On the primitive world Cull, a knight errant called Anderson hunts a dragon, not knowing that elsewhere is a resurrected brass killing machine, Mr Crane, assisting in a similar hunt. Learning that this old enemy still lives, agent Cormac pursues, while scientist Mika begins discovering the horrifying truth about an ancient alien technology.
Each day is a survival struggle...more
It may not seem that way because we're surrounded by more Ship and World-AIs than we can shake a stick at, Jain mushrooms infecting whole civilizations with super-high-tech hacking monstrosities (that are mycelium), androids, cyborgs, messed-up alien ecologies, and alien BDOs that aren't so dumb.
Where's the character-driven stuff? They're now on a tech-race about to turn all the intelligences in the galaxy into greed-monsters incitin ...more
Neal Asher has, in my opinion, really found that magic combination of tropes for my taste. Being a huge fan of the John Carpenter movie "The Thing", a cybernetic virus version of the same is almost too good to be true. While I'm not 100% positive that's what Neal had in mind when creating the Jain, it's close enough for me to enjoy anyway.
In addition to a ...more
That being said, like always, Asher's imagination is vast and often cheeky - w ...more
I love the pol ...more
Brass Man (Agent Cormac #3) by Neal Asher is an action packed science fiction thriller that really has it all. Asher might arguably be the best writer of action based science fiction. I love his writing, his style, his imagination, and his science. Brass Man is a spectacular continuation of the Cormac series.
I loved it.
From Prador Moon, through the short stories of The Engineer Reconditioned to the Cormac stories in Gridlinked and The Line of Polity Asher keeps up a breakneck pace of action, fantastic technologies and fascinating worlds that has regularly kept me glued to his books into the early hours.
Brass Man is another such late night/early morning read, filled with great action set pieces, diabolical villains and planet-sized starships.
It is however, a litt ...more
Mr. Asher's greatest strength is in creating interesting creatures and technologies, more often than not of a sort to kill humans in many and varied ways. Brass Man and the other Asher books I've read could only be turned in ...more
What I love about these books is that set in a space faring universe, civilization uncovers artifacts from a few different ancient and extremely technological advanced races that myste ...more
He little knows that, far away, another man – though now more technology than human flesh – has resurrected a brass killing machine called ‘Mr Crane’ to assist in a similar hunt, but one that encompasses star systems. When agentt Cormac realizes that this old enemy still lives, he sets out in pursuit aboard the attack ship Jack Ketch.
For the inhabitants of Cull, each day proves a struggle t ...more
Keeping the above in mind I think one of the problems that I had with the early part of this novel is the torrent of information I had to absorb. Saying that Asher’s universe is big, does not do it justice it is a masterwork of the imagination - but having to try and come to terms ...more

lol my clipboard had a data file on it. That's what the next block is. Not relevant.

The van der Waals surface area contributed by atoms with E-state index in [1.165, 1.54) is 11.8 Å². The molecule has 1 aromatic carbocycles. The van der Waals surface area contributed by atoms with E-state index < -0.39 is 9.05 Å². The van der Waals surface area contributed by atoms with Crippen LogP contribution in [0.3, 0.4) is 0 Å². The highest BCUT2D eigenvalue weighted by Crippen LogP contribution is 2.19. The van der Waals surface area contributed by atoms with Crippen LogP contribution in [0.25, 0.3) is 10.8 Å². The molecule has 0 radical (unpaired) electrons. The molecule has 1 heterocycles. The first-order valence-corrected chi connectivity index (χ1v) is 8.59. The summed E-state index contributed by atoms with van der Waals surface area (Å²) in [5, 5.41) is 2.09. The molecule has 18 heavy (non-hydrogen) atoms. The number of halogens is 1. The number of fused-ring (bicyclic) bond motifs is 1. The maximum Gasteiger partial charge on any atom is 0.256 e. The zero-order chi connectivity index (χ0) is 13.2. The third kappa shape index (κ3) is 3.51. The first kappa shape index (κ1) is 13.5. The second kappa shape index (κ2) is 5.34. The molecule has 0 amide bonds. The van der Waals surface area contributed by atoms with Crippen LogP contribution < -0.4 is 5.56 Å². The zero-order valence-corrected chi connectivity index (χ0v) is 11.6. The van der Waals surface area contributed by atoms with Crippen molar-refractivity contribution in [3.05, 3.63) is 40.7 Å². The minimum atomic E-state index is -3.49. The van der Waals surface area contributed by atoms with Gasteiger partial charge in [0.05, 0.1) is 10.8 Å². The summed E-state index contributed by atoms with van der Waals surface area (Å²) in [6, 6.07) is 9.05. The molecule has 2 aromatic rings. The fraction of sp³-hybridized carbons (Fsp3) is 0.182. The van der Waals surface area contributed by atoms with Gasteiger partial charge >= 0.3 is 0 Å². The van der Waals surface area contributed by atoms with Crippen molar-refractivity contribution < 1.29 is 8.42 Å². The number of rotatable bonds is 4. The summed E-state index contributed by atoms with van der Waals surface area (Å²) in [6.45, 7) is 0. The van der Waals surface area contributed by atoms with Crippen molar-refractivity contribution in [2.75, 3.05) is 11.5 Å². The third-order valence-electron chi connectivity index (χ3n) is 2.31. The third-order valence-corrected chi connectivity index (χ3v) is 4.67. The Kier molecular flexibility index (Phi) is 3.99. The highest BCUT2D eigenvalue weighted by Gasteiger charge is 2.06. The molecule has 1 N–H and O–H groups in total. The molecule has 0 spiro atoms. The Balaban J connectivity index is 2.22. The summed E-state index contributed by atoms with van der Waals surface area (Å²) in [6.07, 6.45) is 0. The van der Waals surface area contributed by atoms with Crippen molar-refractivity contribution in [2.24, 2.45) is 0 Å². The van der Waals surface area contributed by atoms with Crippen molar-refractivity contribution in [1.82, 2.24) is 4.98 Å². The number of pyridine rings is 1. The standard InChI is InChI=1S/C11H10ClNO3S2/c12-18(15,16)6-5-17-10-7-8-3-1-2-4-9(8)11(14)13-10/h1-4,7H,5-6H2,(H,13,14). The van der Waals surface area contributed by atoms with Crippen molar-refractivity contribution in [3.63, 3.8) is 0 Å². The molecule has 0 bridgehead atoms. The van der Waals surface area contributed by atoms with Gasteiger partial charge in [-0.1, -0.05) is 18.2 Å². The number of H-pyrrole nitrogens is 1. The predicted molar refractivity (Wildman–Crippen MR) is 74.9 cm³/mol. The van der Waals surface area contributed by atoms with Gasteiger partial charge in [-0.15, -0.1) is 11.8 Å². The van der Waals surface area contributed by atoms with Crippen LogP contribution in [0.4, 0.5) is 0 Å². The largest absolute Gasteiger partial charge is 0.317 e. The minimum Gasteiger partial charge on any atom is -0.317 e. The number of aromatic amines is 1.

As for main characters there is Ian Cormac, the protagonist, and there are three antagonists. One is Skellor, an average man in possession of Jain Technology. Mr. Crane, the broken golem from the first book that is resurrected to help in Skellor’s hunt for ...more
Agent Cormac acquits himself well, as usu ...more
I quit reading somewhere between the mention of a corporation named "Cybercorp" (seriously, Asher? this is your A-game?) and a page-long infodump written in all italics. There was plenty more to hate in between -- the shitty, boring dialogue, the lazily-sketched non-characters, the tell-not-show prose style that went beyond merely ham-fisted and became a reading experience akin to being pummeled to death with a whol ...more
Having finished this, I plowed through 'Agent of Polity' in the next 24 hours (just finished), and while that book was good, it doesn't quite compete with this one. Regardless, both entries are much better than the ...more
All his usual elements are in place, super science, snarky AIs, vast alien intelligence's and a huge dollop of body horror and violence.
Never really getting bogged down in super science the Brass man is a fun and easy read despite its rather vomit inducing subject matter at times.
Except that Skellor, the even more evil human who used the scarily super high-tech alien Jain technology to try and take over Masada from both the Dragon and the Polity, is not, after all dead. And he resurrects Mr Crane. Skellor is like a supervillain with ...more
At the end of Gridlinked I was starting think that the Polity faced a serious threat here, and once the Jain tech got into the hands of Skellor in Line of the Polity, it was pretty clear that this had the potential to be civilisation ending, ...more
I dont think these books have a deep message but they are enjoyable enough to keep reading.
The new element of this book is two new characters: ship AI and Dragon. Both of which are very powerful and very human in their behavior and description.
This book is less about Cormac and Skellor; its more of ensemble affair. Curious where the author w ...more
I didn't care much for Mr. Crane before this book, but after this book, I despise the character. Nothing about him makes any sense. In world with advanced technology why should we care about one little psychopathic robot with some extra armor? When the book tries to explain anything about the character gets dumber. With mr. Crane is turtles all the way down.
And Jain technology is the literally Deus Ex Technology.. It ...more
Other books in the series
‘Why should I restrict myself so severely?”